Kyle Wingfield

Political commentary and opinion from The Atlanta Journal-Constitution's conservative blogger

A matter of 'fairness'? Not Hillary's plan for corporate taxes


One thing the slow Trump shipwreck of 2016 has done is preclude a lot of discussion about what Hillary Clinton wants to do as president. And one thing she wants to do is carry on the left-wing drumbeat about who is and isn't paying their "fair share" of taxes. Her campaign website's top-of-the-page summary of what she'd do about taxes? "Mak(e) sure the wealthy, Wall Street, and corporations pay their fair share in taxes."

It turns out that some of these folks already think they pay their "fair share." And they aren't all Republicans.

Tim Cook, CEO of Apple, reportedly will host a fundraiser for Clinton later this month that brings in as much as $50,000 a head. But he made some interesting comments about tax policy -- and the billions and billions of dollars Apple is keeping overseas because of America's punitive corporate tax rate -- in an interview the Washington Post published over the weekend :

"Let me explain what goes on with our international taxes. The money that's in Ireland ... is money that is subject to U.S. taxes. The tax law right now says we can keep that in Ireland or we can bring it back. And when we bring it back, we will pay 35 percent federal tax and then a weighted average across the states that we're in, which is about 5 percent, so think of it as 40 percent. We've said at 40 percent, we're not going to bring it back until there's a fair rate. There's no debate about it. Is that legal to do or not legal to do? It is legal to do. It is the current tax law. It's not a matter of being patriotic or not patriotic. It doesn't go that the more you pay, the more patriotic you are.

"And so what we've said -- we think it's fine for us to pay more, because right now we're paying nothing on that and we leave it over there. But we -- like many, many other companies do -- wait for the money to come back.

"In the meantime, it's important to look at what we do pay. Our marginal rate, our effective rate in the U.S. is over 30 percent. We are the largest taxpayer in the United States. And so we're not a tax dodger. We pay our share and then some. We don't have these big loopholes that other people talk about. The only kind of major tax credit that we get is the R&D tax credit, which is available to all companies in the United States. That's important to know. The second thing I would point out is we have money internationally because we have two-thirds of our business there. So we earn money internationally. We didn't look for a tax haven or something to put it somewhere. We sell a lot of product everywhere. And we want to bring it back, and we've been very honest and straightforward about that."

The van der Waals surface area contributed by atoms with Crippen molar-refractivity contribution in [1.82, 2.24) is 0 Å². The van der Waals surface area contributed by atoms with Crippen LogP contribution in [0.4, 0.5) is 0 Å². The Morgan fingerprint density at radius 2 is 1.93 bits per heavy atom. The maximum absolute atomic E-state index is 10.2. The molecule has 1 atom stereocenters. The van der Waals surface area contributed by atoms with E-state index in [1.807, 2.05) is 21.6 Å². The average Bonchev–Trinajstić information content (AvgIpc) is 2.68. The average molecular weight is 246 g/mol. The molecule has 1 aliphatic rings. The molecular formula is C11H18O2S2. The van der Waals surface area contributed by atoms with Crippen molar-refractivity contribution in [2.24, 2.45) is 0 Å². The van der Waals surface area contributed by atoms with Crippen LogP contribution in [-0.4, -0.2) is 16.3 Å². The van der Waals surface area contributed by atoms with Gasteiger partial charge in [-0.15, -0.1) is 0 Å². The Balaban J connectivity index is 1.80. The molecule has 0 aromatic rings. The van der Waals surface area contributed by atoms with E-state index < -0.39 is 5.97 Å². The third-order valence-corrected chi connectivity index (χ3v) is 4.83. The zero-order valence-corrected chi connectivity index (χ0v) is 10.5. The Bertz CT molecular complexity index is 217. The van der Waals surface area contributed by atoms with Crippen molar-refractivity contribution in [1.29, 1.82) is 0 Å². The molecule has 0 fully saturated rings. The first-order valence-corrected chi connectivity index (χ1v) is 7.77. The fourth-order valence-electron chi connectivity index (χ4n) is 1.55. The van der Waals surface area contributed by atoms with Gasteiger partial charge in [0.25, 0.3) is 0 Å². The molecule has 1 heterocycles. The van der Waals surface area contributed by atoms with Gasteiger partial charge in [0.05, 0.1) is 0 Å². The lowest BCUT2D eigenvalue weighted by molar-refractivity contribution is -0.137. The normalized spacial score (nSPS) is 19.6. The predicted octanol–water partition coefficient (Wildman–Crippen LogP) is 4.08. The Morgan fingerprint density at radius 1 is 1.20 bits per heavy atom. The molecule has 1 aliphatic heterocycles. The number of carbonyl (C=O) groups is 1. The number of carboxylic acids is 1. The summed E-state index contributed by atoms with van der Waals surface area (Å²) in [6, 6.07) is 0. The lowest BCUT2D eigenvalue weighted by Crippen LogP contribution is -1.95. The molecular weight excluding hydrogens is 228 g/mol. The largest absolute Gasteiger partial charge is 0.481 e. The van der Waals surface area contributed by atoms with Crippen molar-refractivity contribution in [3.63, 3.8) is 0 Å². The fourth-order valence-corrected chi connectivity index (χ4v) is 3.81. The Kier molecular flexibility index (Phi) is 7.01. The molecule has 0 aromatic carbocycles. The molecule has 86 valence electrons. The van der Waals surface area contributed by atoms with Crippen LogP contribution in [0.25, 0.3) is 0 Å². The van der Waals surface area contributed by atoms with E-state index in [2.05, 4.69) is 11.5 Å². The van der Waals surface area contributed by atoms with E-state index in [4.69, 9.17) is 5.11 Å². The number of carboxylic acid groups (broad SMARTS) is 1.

Cook might want to raise these issues with Clinton next week, because she and other Democrats don't want to understand what he's talking about.

It is absurd for the United States government to expect companies to bring money earned overseas back here and hand two of every five dollars to the government. It is only rational for companies like Apple to refuse to do so. Democrats' insistence that we charge an exorbitant tax rate in the name of "fairness" only means that we get close to zero in tax revenues from those earnings, because as Cook notes it it legal for companies to leave the money elsewhere. To whom, exactly, is this arrangement "fair"?

This arrangement is good for no one: The companies themselves aren't reinvesting the money in the U.S., where they clearly want to invest it (if they wanted to invest it where it is, they'd have done so by now). Jobs aren't being created as long as the capital isn't flowing here. The government isn't able to do anything with the revenue that isn't being generated. Cook made this point earlier in the interview:

"What I've always felt should happen is that every dollar should be taxed immediately with no deferral. But as a consequence of doing that, you should have free flow of capital. What would happen is if a system like that were put in place, it should have more investment going into the United States. We're the only major country in the world that has a (taxation) system like this. It's not good for the U.S., it's not good for the economy, it's not good for jobs, it's not good for investments."

Cook went on to say that he is "optimistic" about the chances of corporate tax reform next year because "there's wide agreement to that in both parties." But we could have had corporate tax reform by now if that "wide" agreement were enough. President Obama -- who famously once said he'd keep capital gains tax rates high, even if it meant less revenue, for "purposes of fairness" -- has proposed lowering the rate. But to only 28 percent, with a one-time tax "break" of 14 percent for previously untaxed foreign earnings. Neither rate is be low enough to induce companies to bring that money back voluntarily. Nor are those rates low enough to justify as "fair" his other proposal to end the deferral of taxes on foreign earnings. There is nothing "fair" -- or smart -- about the U.S. being one of the few industrialized countries to tax foreign earnings and maintaining a tax rate that, even at 28 percent (plus state taxes), would be among the world's highest.

Count me as less optimistic than Cook, if Hillary has anything to say about what happens next year.


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About the Author

Kyle Wingfield joined the AJC in 2009. He is a native of Dalton and a graduate of the University of Georgia.